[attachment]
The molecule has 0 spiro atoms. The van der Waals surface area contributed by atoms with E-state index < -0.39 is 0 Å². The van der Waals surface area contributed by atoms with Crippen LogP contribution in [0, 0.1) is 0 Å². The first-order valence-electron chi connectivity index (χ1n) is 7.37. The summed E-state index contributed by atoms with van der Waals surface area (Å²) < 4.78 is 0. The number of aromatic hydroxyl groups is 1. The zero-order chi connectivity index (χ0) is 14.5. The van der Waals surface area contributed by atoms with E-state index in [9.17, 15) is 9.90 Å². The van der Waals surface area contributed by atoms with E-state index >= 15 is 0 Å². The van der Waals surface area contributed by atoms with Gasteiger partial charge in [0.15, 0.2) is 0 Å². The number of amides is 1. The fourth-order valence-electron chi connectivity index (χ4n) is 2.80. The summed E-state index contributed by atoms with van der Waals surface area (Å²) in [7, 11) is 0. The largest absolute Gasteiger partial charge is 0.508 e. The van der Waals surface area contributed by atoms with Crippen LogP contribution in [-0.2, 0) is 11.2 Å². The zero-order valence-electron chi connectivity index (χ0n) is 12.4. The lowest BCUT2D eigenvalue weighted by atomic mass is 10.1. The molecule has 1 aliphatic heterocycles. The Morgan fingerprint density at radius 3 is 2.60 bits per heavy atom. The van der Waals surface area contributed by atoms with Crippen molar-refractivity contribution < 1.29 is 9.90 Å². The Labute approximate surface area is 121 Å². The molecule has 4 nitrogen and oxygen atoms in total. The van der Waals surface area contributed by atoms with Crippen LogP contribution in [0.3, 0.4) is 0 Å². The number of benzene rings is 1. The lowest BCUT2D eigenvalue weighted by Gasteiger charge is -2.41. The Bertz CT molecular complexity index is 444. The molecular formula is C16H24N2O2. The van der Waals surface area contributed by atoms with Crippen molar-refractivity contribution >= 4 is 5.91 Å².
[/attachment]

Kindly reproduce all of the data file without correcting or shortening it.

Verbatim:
The molecule has 0 spiro atoms. The van der Waals surface area contributed by atoms with E-state index < -0.39 is 0 Å². The van der Waals surface area contributed by atoms with Crippen LogP contribution in [0, 0.1) is 0 Å². The first-order valence-electron chi connectivity index (χ1n) is 7.37. The summed E-state index contributed by atoms with van der Waals surface area (Å²) < 4.78 is 0. The number of aromatic hydroxyl groups is 1. The zero-order chi connectivity index (χ0) is 14.5. The van der Waals surface area contributed by atoms with E-state index in [9.17, 15) is 9.90 Å². The van der Waals surface area contributed by atoms with E-state index >= 15 is 0 Å². The van der Waals surface area contributed by atoms with Gasteiger partial charge in [0.15, 0.2) is 0 Å². The number of amides is 1. The fourth-order valence-electron chi connectivity index (χ4n) is 2.80. The summed E-state index contributed by atoms with van der Waals surface area (Å²) in [7, 11) is 0. The largest absolute Gasteiger partial charge is 0.508 e. The van der Waals surface area contributed by atoms with Crippen LogP contribution in [-0.2, 0) is 11.2 Å². The zero-order valence-electron chi connectivity index (χ0n) is 12.4. The lowest BCUT2D eigenvalue weighted by atomic mass is 10.1. The molecule has 1 aliphatic heterocycles. The Morgan fingerprint density at radius 3 is 2.60 bits per heavy atom. The van der Waals surface area contributed by atoms with Crippen molar-refractivity contribution < 1.29 is 9.90 Å². The Labute approximate surface area is 121 Å². The molecule has 4 nitrogen and oxygen atoms in total. The van der Waals surface area contributed by atoms with Crippen LogP contribution in [0.3, 0.4) is 0 Å². The number of benzene rings is 1. The lowest BCUT2D eigenvalue weighted by Gasteiger charge is -2.41. The Bertz CT molecular complexity index is 444. The molecular formula is C16H24N2O2. The van der Waals surface area contributed by atoms with Crippen molar-refractivity contribution >= 4 is 5.91 Å².